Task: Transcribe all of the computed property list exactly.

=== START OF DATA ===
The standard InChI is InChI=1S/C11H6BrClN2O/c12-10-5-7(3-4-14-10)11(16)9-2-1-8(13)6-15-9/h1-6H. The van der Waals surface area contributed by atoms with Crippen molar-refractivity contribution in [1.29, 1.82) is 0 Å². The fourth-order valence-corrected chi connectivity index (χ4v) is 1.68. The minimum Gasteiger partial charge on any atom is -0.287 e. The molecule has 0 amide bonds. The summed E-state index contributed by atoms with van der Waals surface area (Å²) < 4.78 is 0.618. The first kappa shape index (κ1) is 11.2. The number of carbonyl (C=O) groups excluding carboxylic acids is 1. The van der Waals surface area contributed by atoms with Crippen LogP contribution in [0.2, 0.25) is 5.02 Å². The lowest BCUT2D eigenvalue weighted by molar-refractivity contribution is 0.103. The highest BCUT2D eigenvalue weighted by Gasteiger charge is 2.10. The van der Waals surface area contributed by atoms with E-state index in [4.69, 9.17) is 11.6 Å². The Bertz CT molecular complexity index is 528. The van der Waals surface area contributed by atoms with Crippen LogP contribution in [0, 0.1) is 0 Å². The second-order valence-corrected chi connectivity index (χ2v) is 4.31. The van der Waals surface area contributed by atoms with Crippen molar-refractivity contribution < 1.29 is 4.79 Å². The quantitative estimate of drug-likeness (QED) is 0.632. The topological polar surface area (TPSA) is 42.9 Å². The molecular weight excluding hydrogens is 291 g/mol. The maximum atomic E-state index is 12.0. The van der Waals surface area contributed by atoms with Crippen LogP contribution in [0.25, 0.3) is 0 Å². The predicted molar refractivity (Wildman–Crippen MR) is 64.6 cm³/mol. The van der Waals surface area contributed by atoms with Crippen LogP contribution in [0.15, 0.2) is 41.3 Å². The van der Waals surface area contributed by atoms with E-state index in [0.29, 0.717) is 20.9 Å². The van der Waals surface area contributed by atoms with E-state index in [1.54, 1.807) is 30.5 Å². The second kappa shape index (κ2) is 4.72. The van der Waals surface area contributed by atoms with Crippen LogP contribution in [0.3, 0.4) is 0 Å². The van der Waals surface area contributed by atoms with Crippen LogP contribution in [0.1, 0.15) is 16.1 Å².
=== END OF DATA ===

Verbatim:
The standard InChI is InChI=1S/C11H6BrClN2O/c12-10-5-7(3-4-14-10)11(16)9-2-1-8(13)6-15-9/h1-6H. The van der Waals surface area contributed by atoms with Crippen molar-refractivity contribution in [1.29, 1.82) is 0 Å². The fourth-order valence-corrected chi connectivity index (χ4v) is 1.68. The minimum Gasteiger partial charge on any atom is -0.287 e. The molecule has 0 amide bonds. The summed E-state index contributed by atoms with van der Waals surface area (Å²) < 4.78 is 0.618. The first kappa shape index (κ1) is 11.2. The number of carbonyl (C=O) groups excluding carboxylic acids is 1. The van der Waals surface area contributed by atoms with Crippen LogP contribution in [0.2, 0.25) is 5.02 Å². The lowest BCUT2D eigenvalue weighted by molar-refractivity contribution is 0.103. The highest BCUT2D eigenvalue weighted by Gasteiger charge is 2.10. The van der Waals surface area contributed by atoms with E-state index in [4.69, 9.17) is 11.6 Å². The Bertz CT molecular complexity index is 528. The van der Waals surface area contributed by atoms with Crippen LogP contribution in [0, 0.1) is 0 Å². The second-order valence-corrected chi connectivity index (χ2v) is 4.31. The van der Waals surface area contributed by atoms with Crippen molar-refractivity contribution < 1.29 is 4.79 Å². The quantitative estimate of drug-likeness (QED) is 0.632. The topological polar surface area (TPSA) is 42.9 Å². The molecular weight excluding hydrogens is 291 g/mol. The maximum atomic E-state index is 12.0. The van der Waals surface area contributed by atoms with Crippen LogP contribution in [0.25, 0.3) is 0 Å². The predicted molar refractivity (Wildman–Crippen MR) is 64.6 cm³/mol. The van der Waals surface area contributed by atoms with Crippen LogP contribution in [0.15, 0.2) is 41.3 Å². The van der Waals surface area contributed by atoms with E-state index in [0.29, 0.717) is 20.9 Å². The van der Waals surface area contributed by atoms with E-state index in [1.54, 1.807) is 30.5 Å². The second kappa shape index (κ2) is 4.72. The van der Waals surface area contributed by atoms with Crippen LogP contribution in [0.3, 0.4) is 0 Å². The van der Waals surface area contributed by atoms with Crippen LogP contribution in [0.1, 0.15) is 16.1 Å².